How soon in the future will fingerprint and eye scans become a reality for everyday people? This measurement and analysis of unique physical or behavioral characteristics, is defined as biometrics.1 For some, it is already the everyday norm. There are workplaces in the US that require their employees to login or clock in to work using proprietary software utilizing biometric technology.
Since the acts of terrorism on September 11, 2001, the US government has been a strong advocate of biometrics. The Department of Homeland Security and DARPA have been funded to research facial recognition systems. The Information Processing Technology Office has a program that is capable of identifying a person up to 500 ft. away by just their facial features alone.2
The FBI is also instrumental in collecting fingerprints, mug shots, and pictures of scars and tattoos. This biometric data is stored underground in the Clarksburg facility estimated to cost $1 billion and is about the size of a football field, 30 feet underground.4
All US Service personnel and contractors on US Military sites are issued an ID card, that contains biometric data and digitized photographs. Future security precautions taken on these ID cards include laser-etched photographs and holograms, to reduce any risk of fraud.2
As demands in security increase, so has the use of biometric identification to prevent terrorism abroad. The European Union has even agreed upon the consensus that all new passports include the fingerprint of the individual, to prevent falsification and fraud among incoming tourists.3
Even US soldiers in the country of Afghanistan are able to use biometric technology. The US army now has information on 800,000 people scanned into their database, while the country’s interior database has records on 250,000 people.5 This tool has been helpful in the US developing a strategy to separate innocent people of the population from the insurgent terrorists fighting in the war. This is a big jump in technology since the Vietnam War when the local villagers were fenced off from the Viet Cong by physical means. The biometric approach was also used to keep insurgents out of protected neighborhoods in Baghdad, Iran.5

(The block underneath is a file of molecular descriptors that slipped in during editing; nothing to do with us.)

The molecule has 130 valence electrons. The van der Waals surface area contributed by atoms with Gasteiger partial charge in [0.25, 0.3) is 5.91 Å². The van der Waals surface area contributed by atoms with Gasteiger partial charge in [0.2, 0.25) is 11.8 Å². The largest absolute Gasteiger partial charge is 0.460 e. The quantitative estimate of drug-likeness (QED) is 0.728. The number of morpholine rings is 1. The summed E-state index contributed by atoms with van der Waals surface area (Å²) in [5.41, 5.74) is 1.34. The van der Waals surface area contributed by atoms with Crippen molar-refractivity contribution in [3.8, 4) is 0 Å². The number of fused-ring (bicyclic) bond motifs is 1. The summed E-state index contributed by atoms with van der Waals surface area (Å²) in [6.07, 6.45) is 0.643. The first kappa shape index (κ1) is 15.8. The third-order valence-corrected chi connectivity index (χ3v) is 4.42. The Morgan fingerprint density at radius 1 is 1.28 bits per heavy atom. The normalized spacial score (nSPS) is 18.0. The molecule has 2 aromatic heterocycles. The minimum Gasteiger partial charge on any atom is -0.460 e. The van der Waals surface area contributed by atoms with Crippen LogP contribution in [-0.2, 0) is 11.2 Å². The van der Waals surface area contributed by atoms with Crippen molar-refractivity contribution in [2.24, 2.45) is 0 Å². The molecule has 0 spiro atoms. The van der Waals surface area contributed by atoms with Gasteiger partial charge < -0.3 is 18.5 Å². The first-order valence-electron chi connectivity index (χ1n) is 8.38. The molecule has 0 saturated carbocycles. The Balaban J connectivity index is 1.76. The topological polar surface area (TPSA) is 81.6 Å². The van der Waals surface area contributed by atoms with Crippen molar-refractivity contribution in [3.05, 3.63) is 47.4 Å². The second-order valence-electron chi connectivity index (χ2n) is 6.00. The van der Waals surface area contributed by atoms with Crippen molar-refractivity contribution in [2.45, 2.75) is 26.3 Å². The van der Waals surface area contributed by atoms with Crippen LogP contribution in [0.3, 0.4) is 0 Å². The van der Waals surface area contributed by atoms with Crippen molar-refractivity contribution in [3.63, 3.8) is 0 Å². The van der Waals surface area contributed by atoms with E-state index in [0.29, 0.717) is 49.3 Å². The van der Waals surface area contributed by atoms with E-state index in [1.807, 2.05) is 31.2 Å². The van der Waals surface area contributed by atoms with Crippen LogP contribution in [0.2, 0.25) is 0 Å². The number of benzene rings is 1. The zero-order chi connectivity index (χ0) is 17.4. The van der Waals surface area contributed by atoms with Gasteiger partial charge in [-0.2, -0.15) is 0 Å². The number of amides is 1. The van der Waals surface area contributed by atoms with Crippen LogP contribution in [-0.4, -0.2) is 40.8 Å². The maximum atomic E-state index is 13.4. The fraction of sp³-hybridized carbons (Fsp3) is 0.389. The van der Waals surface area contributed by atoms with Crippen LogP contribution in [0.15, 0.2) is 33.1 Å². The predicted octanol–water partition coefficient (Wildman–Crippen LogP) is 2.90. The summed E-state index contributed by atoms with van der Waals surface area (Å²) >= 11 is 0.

Biometric technology was once known as the future of security, but it is now becoming a reality at home in the US, as well as in the rest of the world. It may be a matter of time before it is a part of your everyday life.
1Definition of biometrics. Merriam-Webster.com.
3Biometric passports. European Ministry of Foreign Affairs.
4Kelly Arena and Carol Cratty. FBI wants palm prints, eye scans, tattoo mapping. CNN.
5Jon Boone. US army amasses biometric data in Afghanistan. Guardian.co.uk.